Through the urban data centre’s collaboration, the city is looking at ways to improve its data handling, leveraging the capacity and knowledge of the national statistics office, he says.
“They have huge experience in handling data, [being] secure with it, privacy issues they have faced for a long time,” says Elbrink. “They have great infrastructure for data, because it’s their core business. It’s important for us, but it’s not our core business.”
At the same time, the city has local, neighbourhood-level data, as well as air quality and traffic data. This supplements the available national data, he said.
This year, the national statistical office will charge Eindhoven about EUR 700,000 (USD 755,000) for its data services and expertise. That’s less than what it would cost for the city to use commercial researchers, according to Hermans, with Statistics Netherlands.
For its part, the city will use 2017 to investigate how using the data centre for research makes sense as a business model, says Elbrink.
Standardizing urban data
The Netherlands continues to roll out the data centres, with plans to have about 20 in operation within the next three years, according to Hermans.
The urban data centres tie into broader ambitions to certify all municipalities in the Netherlands with the World Council on City Data’s ISO 37120 standard — an international standard for sustainable cities that allows urban areas to measure performance on services and quality of life. The council has already certified four cities in the Netherlands: Amsterdam, Rotterdam, Heerlen and Eindhoven.
The thinking is that local data, if standardized according to ISO 37120, can be aggregated at the provincial and national level to offer clear insights into progress on the SDGs. Producing standardized urban data of this type allows for better city-to-city comparisons internationally. For Eindhoven, working with the ISO 37120 standard also will be a good way to monitor progress on climate change and “smart city” initiatives in the European Union, says Elbrink.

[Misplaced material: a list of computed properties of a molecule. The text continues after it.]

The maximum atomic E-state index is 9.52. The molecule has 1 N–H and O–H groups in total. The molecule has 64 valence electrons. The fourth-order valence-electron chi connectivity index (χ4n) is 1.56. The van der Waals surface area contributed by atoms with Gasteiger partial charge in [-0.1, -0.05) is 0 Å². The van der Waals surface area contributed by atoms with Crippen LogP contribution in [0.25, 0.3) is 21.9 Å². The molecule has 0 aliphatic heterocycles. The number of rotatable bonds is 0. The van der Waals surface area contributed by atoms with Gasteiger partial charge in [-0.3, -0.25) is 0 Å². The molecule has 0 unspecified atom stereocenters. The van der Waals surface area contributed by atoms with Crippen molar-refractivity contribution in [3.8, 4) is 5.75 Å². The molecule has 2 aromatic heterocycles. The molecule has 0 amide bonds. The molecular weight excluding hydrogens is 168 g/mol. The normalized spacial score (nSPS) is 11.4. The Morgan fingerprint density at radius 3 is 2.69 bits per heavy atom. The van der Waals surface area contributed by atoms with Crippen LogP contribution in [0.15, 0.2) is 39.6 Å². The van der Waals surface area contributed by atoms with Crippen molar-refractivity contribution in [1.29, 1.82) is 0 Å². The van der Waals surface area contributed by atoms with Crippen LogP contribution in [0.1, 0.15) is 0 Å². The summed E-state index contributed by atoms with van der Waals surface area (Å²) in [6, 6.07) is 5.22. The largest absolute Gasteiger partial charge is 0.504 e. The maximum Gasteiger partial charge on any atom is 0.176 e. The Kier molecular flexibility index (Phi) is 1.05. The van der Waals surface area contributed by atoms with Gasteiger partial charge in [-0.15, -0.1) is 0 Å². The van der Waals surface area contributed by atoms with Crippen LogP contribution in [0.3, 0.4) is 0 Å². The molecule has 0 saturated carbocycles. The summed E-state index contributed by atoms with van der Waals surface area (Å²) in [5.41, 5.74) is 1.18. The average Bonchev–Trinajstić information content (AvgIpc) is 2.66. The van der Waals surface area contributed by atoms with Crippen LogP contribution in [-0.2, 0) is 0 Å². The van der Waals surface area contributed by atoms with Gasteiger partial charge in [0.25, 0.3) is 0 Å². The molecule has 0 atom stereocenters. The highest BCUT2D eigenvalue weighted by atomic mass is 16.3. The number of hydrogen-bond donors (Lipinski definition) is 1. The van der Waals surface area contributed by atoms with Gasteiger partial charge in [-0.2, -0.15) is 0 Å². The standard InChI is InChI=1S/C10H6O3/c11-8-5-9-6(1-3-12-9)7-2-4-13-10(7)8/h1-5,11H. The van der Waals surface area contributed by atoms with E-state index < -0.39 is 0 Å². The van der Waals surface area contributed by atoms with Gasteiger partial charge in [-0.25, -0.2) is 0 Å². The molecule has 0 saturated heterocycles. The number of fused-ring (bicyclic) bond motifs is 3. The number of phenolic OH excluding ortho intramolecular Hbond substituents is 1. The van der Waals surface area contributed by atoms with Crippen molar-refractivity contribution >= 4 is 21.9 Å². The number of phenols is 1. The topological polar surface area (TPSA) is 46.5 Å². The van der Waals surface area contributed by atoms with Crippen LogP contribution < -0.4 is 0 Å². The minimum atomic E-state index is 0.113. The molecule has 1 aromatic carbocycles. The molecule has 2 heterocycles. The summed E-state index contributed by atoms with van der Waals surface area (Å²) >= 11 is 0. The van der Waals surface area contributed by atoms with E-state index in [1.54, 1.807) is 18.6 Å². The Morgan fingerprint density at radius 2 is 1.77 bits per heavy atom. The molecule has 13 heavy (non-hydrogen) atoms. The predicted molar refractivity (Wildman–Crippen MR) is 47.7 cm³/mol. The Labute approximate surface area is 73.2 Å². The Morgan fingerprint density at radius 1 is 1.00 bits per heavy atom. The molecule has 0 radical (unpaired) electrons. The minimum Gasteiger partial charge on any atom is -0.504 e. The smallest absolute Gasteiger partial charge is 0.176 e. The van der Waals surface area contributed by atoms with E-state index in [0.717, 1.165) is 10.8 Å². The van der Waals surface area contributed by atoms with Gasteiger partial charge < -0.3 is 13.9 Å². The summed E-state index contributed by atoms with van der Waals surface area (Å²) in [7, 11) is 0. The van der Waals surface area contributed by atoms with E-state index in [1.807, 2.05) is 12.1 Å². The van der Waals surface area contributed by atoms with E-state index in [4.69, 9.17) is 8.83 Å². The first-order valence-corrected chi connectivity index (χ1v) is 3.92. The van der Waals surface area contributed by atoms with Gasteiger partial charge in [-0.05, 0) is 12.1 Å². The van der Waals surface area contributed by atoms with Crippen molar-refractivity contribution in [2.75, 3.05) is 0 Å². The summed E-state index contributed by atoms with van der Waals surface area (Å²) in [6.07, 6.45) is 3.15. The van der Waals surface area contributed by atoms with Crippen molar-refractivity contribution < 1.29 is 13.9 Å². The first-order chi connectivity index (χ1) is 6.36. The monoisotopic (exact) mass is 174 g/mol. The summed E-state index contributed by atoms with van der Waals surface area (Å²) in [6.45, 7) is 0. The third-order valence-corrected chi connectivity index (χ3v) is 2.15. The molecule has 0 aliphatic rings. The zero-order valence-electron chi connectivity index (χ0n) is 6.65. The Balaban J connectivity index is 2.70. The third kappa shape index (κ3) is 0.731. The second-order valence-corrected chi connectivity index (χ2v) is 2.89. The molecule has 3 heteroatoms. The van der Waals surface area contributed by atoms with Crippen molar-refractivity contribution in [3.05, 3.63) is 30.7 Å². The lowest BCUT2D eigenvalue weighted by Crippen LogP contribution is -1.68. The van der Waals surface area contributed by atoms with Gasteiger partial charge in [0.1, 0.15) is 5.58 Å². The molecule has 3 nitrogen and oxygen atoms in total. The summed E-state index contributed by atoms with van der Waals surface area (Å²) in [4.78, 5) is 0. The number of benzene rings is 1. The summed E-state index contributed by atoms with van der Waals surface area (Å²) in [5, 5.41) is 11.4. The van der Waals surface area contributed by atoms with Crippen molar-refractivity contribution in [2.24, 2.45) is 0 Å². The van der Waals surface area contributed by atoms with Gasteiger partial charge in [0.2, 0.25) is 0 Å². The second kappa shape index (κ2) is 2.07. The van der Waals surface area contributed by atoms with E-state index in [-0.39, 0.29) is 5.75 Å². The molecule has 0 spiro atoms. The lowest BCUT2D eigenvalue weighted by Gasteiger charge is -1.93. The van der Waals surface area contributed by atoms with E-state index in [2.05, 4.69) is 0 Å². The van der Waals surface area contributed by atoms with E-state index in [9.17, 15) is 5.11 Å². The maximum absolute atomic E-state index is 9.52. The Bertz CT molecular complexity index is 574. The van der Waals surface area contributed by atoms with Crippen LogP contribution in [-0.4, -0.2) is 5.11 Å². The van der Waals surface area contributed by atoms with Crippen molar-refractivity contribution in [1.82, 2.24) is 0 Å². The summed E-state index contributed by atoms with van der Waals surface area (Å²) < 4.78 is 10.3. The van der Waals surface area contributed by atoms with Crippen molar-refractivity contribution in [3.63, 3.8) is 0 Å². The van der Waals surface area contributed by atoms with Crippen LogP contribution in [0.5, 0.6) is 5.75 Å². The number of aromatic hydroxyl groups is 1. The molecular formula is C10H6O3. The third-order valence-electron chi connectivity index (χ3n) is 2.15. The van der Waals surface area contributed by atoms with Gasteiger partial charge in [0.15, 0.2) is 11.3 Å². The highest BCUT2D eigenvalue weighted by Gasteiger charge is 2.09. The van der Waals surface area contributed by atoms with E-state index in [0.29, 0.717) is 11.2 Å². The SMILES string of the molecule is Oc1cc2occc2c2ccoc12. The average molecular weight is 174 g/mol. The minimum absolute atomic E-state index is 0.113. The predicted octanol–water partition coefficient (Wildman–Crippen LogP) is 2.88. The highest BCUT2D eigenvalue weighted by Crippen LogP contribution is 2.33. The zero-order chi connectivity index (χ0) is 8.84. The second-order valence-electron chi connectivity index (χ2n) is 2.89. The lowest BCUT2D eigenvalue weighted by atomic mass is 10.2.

So, four months after the first data centre opened in the Netherlands, are any early lessons available? One key finding has been that bridging the gap between national and local statistical offices opens new avenues for the application of national data at the local level.
Those involved in the programme also have gained insight about replicability. While there are differences in capacity in other regions, Hermans says similar data collaborations between national and local levels could be possible in every country.
“In general, every national statistics institute has a lot of data. But the connection between the national level … and the city, in many cases, or I would say in most cases, has not been made,” he said. “If you bring together the expertise and the data available on the national level with the expertise and data on the local level, and you just bring people together in one room, it’s very easy to create an added value to the local data needs from the statistical institutes.”
Bringing together experts from the national and local level also comes with challenges, however, due to differing organizational backgrounds and cultures.
“You really should invest in the cooperation,” says Eindhoven’s Elbrink. “You really have to invest in team-building with the core members of the CBS and the municipality — understand each other’s world.”
To make sure that data work leads to policy implementation, it’s also important to involve the officials that have authority over the policy area that research addresses, Elbrink notes. In the case of Eindhoven’s electric-car-charging stations, for instance, the policy officer responsible for this portfolio was part of the project from the beginning, he says.
“You should have ownership in the policy area that you do research for,” says Elbrink. “Else, you have a nice booklet, a nice [factsheet], a nice report, but there’s no landing strip for it.”